For example, in the ninth month of pregnancy, the mother is uncomfortable and anxious, and therefore becomes frustrated. The child, also bothered by the lack of space, is also frustrated. From this situation of frustration for both, expressed in physiological and psychological responses, springs life. Therefore, our very existence is linked to the physical and mental fitness to express aggression constructively. There is, however, another way to express frustration that is destructive. It is called violence. It is an energy that perverts and deviates to different forms of destruction, including self-destruction. At birth, it is possible that the mother does not welcome her baby and does not offer it the required loving care. She does not comfort it, but rejects it. As adults, it is difficult to assess the deep pain of the physical and psychological rejection when the placenta breaks and the child breathes on its own. Birth is an enormous challenge. Confronting new and different stimuli such as the cold, the sounds, the colors, asking for help and welcome that are not offered, create a huge discomfort. This produces a negative emotional imprinting, the registration that the world is not good, pleasant and hospitable but a steep and harsh place.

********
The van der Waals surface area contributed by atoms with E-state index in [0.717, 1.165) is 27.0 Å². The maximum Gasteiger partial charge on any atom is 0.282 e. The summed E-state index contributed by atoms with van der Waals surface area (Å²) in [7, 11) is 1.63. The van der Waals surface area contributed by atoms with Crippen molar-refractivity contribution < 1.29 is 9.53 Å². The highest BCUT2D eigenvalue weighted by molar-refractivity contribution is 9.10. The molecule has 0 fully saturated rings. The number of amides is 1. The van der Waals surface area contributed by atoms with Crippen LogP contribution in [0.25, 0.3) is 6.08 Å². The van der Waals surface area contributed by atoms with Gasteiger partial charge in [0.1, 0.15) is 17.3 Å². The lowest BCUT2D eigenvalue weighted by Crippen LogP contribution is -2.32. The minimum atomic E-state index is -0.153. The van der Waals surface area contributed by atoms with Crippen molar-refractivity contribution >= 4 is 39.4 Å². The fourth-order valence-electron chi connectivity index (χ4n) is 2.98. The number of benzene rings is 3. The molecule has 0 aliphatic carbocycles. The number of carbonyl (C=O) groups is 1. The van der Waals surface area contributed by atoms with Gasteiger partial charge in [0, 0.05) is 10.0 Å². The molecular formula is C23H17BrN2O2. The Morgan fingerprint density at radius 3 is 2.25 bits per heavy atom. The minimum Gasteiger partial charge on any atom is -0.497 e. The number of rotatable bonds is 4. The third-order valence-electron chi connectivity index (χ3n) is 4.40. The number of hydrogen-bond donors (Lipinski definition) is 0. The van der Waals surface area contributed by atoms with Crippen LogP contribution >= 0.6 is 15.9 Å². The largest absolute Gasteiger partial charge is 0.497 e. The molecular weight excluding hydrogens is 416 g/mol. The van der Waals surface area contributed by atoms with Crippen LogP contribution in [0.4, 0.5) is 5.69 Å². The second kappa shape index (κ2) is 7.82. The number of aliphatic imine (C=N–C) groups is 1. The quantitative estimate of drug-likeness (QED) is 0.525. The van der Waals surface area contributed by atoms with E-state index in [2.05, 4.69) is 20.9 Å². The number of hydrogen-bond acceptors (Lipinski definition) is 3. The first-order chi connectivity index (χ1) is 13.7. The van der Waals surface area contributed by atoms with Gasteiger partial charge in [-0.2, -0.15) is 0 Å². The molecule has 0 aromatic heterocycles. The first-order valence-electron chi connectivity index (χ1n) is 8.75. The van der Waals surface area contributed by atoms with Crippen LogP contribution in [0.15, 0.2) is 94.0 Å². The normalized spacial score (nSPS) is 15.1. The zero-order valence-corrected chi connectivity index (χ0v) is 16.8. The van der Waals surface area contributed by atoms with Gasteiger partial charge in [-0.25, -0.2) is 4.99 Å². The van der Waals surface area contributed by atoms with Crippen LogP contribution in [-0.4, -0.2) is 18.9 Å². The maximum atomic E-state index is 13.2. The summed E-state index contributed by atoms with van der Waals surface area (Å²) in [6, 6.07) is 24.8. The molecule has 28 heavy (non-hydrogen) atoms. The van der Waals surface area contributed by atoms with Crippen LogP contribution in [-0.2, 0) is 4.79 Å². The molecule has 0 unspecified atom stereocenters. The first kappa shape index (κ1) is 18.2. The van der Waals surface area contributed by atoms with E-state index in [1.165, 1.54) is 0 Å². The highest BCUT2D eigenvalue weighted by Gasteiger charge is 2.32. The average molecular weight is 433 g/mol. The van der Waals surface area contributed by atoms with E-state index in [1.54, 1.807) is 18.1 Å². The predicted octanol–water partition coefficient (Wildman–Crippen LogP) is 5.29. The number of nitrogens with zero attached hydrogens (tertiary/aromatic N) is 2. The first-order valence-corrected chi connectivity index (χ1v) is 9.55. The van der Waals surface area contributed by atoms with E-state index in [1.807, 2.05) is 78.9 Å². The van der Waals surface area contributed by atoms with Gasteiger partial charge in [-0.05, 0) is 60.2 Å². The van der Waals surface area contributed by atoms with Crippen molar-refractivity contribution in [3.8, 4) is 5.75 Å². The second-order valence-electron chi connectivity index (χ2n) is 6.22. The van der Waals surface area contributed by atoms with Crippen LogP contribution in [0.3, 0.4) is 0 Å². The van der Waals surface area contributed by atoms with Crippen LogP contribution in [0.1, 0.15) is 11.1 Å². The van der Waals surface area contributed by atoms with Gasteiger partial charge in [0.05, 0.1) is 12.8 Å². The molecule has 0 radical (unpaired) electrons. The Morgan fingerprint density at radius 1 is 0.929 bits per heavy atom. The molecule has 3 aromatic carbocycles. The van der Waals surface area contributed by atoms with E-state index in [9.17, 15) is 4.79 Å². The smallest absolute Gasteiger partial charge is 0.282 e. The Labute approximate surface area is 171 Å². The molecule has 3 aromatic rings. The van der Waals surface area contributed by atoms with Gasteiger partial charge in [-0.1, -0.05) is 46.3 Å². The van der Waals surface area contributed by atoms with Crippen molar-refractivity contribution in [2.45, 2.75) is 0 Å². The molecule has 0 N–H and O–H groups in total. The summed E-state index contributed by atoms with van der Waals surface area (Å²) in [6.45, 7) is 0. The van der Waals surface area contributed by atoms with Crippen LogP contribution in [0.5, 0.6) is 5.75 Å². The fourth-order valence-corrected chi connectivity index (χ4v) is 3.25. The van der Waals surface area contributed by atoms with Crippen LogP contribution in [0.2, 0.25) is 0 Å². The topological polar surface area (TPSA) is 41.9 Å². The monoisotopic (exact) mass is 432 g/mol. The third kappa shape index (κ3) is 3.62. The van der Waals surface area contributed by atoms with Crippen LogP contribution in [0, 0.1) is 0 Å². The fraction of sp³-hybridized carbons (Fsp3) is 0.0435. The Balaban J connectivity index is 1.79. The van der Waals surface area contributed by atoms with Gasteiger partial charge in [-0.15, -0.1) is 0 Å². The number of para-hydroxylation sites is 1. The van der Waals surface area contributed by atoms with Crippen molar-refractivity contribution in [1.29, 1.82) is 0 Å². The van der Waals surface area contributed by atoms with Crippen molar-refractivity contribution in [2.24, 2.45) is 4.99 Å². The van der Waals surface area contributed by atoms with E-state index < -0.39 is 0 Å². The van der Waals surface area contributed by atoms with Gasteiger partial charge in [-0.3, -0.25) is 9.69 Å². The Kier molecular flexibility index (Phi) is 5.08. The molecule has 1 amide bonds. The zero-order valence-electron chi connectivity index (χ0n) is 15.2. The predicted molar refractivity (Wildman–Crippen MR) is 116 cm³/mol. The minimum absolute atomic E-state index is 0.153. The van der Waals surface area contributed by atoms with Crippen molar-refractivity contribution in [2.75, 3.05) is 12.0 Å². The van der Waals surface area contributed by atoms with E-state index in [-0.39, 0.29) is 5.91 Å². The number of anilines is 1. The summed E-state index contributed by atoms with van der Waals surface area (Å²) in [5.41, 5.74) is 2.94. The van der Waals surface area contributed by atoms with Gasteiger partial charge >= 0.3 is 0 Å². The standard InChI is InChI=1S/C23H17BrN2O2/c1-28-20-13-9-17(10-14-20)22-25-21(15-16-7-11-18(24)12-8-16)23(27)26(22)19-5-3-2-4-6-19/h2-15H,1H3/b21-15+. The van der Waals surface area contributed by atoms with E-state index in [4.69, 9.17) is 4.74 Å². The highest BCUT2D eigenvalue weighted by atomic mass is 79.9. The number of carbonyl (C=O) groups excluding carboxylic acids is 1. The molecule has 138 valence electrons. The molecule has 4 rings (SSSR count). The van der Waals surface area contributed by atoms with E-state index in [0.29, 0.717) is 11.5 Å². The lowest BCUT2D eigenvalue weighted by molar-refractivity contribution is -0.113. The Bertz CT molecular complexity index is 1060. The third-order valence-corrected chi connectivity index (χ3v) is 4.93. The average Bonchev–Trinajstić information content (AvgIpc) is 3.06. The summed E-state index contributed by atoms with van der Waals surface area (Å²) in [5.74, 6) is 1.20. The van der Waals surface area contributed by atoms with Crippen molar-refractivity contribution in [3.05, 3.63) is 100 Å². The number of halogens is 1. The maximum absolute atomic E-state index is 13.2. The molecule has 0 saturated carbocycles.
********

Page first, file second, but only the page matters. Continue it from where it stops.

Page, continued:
On the other hand, the violence already existing in some parents, exacerbated by alcoholic drinks and other drugs, amplifies the impatience and intolerance and promotes, in relation to newborns, the painful phenomenon of the “shake-up,” which hurts the child physically and psychologically. The situation of the baby born in this environment is even more complicated. Imagine the psychological state of a fragile being clamoring for a warm bosom but, instead of a cuddle, is the victim of anger by brutal parents. Imagine the level of frustration that this signifies to a child, even with its neurocerebral system still in formation and its comprehension of the world still being structured. There are children, even at a tender age, and therefore in need of protection, who witness domestic violence, beatings, slaps, and shoves, internalizing fear, terror, insecurity and more frustrations. There are children who are beaten every day. There are children who have never been embraced by their own family or by anyone. There are children who have never received a parent’s praise. There are children who only know the negativity of criticism, and discrediting references from family and neighbors. Some of them hear their parents repeat the cruel assertion: “You are a burden in my life.” Later, at school, the child has the poorest of possibilities, is more rigid, less flexible, more needy, reduced and fragmented intellectually. This is different from the child who receives affection from his parents, and is encouraged and praised. This child understands the content easier because it has less internal noises. Conversely, those who live with violence have serious neurocerebral commitment and a consequent difficulty in learning. It makes it very important for us, as adults, to understand the consequences of these noises